Maven, a women’s-focused healthcare startup, is booming in the post-Roe world

Women account for half of consumers, hold power over 80% of family financial decisions, and make 70% of health care decisions in their families, but their access to adequate health care often fails .

Especially in the post-Roe world, women are increasingly turning to employers to obtain adequate health care for themselves and their families. Maven Clinic, a virtual clinic for women and families, allows companies to offer their employees an extensive online network of fertility, pregnancy, adoption, parenting and pediatrics services.

“With our platform, patients have access to all of these different types of care providers – adoption coach, surrogacy coach, OBGYN, midwife, doula – they can get quick support within 10, 20 minutes and talk to. people they trust who share their experiences, “Kate Ryder, CEO and founder of the Maven Clinic, told CNBC reporter Leslie Picker at the CNBC Work Summit on Wednesday. “Our care advocates are helping them navigate benefits or laws and ask if their health plans have done anything to add to this new and changed landscape.”

Ryder’s goal for Maven is to put women first when it comes to health care, bridging any gaps they may encounter. It is the largest virtual platform for services to women and family.

“The health of women and families has always been underestimated,” Ryder said.

Since Ryder founded the Maven Clinic in 2014, the company has raised over $ 200 million and has been valued at $ 1 billion after its latest funding round in August 2021, making it the first female-centric healthcare startup. to achieve this goal. Its services have helped support more than 15 million members in over 175 countries, and the platform supports over 30 supplier specialties in 30 supplier languages. The Maven Clinic was ranked 19th on CNBC Disruptor 50’s 50 list of 2022.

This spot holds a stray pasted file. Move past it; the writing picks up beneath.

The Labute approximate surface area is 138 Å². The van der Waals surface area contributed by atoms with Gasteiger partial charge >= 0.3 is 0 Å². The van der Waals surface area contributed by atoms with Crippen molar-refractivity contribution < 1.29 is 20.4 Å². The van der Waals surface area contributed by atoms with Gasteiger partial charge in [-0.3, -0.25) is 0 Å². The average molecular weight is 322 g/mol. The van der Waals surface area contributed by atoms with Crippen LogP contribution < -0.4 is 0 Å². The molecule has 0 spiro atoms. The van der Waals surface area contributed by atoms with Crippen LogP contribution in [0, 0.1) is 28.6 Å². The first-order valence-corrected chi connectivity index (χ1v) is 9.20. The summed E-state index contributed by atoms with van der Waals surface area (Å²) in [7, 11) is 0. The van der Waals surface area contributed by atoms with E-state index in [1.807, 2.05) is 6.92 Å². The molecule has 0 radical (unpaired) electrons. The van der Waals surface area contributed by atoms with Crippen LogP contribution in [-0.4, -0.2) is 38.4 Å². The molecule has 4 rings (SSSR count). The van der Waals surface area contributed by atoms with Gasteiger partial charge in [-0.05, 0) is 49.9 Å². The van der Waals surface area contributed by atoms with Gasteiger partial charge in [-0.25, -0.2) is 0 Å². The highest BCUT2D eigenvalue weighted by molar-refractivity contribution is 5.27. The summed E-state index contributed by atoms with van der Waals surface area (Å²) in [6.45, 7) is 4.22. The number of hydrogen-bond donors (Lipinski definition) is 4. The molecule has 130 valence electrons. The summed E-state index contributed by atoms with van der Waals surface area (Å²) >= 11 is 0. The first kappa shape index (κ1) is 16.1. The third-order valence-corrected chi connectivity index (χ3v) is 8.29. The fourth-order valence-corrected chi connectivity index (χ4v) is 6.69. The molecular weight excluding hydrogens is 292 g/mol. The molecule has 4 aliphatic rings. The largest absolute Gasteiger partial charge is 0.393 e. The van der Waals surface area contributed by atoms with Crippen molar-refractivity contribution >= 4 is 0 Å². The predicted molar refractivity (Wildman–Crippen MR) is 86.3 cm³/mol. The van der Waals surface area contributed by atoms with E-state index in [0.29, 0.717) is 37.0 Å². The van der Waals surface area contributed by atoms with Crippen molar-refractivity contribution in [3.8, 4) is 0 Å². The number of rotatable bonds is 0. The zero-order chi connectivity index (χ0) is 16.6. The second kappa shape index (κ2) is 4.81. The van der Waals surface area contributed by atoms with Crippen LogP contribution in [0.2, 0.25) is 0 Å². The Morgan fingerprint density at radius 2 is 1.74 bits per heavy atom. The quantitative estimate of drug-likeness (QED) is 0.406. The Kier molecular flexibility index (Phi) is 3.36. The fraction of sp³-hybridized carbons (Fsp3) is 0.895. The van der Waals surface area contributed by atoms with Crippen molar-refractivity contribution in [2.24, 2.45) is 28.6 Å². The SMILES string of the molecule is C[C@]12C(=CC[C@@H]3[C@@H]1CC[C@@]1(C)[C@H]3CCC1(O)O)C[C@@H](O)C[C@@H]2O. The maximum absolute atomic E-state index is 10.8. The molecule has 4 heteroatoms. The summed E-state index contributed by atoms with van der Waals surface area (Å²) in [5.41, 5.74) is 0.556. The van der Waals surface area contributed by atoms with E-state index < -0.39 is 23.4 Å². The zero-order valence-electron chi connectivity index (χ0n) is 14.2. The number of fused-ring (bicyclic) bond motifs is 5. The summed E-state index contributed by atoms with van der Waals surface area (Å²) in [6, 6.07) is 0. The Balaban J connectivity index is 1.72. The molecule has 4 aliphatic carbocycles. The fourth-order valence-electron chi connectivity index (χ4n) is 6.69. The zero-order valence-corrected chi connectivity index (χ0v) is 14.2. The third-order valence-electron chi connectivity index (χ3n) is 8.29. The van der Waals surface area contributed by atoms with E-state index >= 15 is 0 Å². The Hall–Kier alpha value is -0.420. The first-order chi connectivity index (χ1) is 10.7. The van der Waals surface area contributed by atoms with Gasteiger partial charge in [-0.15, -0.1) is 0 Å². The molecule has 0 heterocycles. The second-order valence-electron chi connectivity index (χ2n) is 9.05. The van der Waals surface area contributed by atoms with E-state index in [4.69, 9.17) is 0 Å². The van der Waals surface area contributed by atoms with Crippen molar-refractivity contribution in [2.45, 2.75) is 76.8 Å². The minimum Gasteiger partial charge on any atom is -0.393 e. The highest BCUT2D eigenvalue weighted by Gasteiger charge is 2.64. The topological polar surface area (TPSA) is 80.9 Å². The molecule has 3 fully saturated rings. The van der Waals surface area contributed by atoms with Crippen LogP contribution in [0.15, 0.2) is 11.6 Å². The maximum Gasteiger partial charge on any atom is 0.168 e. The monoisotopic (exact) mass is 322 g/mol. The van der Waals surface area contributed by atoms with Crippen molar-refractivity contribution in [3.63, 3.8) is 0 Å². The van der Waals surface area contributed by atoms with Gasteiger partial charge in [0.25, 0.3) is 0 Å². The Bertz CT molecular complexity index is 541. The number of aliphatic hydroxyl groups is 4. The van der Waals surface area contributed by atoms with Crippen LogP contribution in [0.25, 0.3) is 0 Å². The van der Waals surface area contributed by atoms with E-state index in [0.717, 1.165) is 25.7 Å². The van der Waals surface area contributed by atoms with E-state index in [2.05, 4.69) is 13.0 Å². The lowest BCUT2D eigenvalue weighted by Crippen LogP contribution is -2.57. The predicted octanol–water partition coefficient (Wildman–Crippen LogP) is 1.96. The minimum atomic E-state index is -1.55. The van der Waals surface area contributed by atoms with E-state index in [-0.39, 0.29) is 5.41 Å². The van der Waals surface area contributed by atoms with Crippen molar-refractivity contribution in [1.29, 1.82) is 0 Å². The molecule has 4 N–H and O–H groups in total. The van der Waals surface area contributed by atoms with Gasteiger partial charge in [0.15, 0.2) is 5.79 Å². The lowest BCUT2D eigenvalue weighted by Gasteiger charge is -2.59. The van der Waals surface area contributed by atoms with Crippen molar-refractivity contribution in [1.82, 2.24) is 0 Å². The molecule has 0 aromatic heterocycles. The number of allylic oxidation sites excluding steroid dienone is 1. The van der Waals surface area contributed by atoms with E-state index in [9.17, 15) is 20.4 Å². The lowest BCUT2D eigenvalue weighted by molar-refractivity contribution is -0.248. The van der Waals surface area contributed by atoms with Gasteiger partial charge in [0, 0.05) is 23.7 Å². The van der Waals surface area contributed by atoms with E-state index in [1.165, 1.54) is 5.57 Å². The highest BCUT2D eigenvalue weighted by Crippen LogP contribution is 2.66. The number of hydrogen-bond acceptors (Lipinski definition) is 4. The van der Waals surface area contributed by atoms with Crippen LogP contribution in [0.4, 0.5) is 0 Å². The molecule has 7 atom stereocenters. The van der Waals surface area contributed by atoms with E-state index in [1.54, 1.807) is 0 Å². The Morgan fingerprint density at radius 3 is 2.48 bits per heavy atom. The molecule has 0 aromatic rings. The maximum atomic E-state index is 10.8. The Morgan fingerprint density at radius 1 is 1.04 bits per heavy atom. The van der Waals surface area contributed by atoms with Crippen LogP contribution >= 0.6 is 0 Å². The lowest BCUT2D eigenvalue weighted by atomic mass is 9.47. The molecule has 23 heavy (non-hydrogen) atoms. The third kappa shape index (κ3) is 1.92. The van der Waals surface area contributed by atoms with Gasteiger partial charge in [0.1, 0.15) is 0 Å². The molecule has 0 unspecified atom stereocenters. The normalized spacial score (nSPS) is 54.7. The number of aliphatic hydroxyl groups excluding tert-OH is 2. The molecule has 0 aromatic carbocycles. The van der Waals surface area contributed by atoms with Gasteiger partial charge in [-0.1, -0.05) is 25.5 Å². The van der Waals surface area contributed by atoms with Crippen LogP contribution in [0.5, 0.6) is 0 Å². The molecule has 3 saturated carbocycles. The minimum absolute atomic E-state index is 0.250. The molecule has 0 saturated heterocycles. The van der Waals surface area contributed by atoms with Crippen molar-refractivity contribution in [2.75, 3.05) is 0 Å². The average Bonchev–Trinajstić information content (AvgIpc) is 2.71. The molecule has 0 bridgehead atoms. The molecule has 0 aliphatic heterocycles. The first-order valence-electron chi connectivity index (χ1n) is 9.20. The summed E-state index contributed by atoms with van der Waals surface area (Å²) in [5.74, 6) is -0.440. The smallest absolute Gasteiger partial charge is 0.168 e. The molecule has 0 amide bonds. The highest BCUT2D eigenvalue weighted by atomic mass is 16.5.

Ever since the Supreme Court overturned Roe v. Wade in June, the company saw a 67% increase in opportunities from companies seeking travel benefits as well as other health support for pregnant women.

Ryder said the Maven Clinic was anticipating the overturning of Roe v. Wade after SB-8 in Texas in 2021, which banned virtually all abortions and abortion-related health care after six weeks.

“Because we are in the market, because we had a platform that we could access, we were able to jump in and step up our products,” Ryder said.

Maven Clinic has seen a larger increase in demand for its products over the past two years amid a pandemic and a tight labor market, which it attributed to the accessibility of its virtual platform and its explicit support for health equity.

Amidst the large resignations, more and more companies are adding fertility benefits to their list of benefits to stay competitive as part of diversity, equity and inclusion efforts. Services such as in vitro fertilization (IVF) treatment are offered to 42% of large employers in the United States and 27% of small employers as of 2020 and 19% of large employers and 11 % of small employers have offered egg freezing.

Additionally, 80% of people say they look at a company’s DEI efforts when considering an employer, and 40% of people would be willing to change jobs if they felt their employer does not prioritize reproductive rights , according to Ryder.

“All the major medical associations have come out … saying this is a health access problem, a health care problem,” Ryder said. “It’s also the right thing to do: make sure your families, at a time when they’re truly vulnerable, get the right access and support.”

The Covid-19 pandemic has also disproportionately affected poorer communities and people of color, making it more difficult for them to find adequate care.

In the wake of the pandemic, there has also been an exodus of dependent women, as well as female leaders who have left their companies and changed jobs at some of the highest rates seen in recent years. The number of women currently in the workforce is similar to that of the 1980s, reversing decades of progress.

“If you’re a company looking to increase your profits, it’s a matter of people,” Ryder said. “It’s about health equity and how, for example, if you have a large virtual care platform, it’s easier to really deal with it, because you have the ability to have a supplier’s workforce.”

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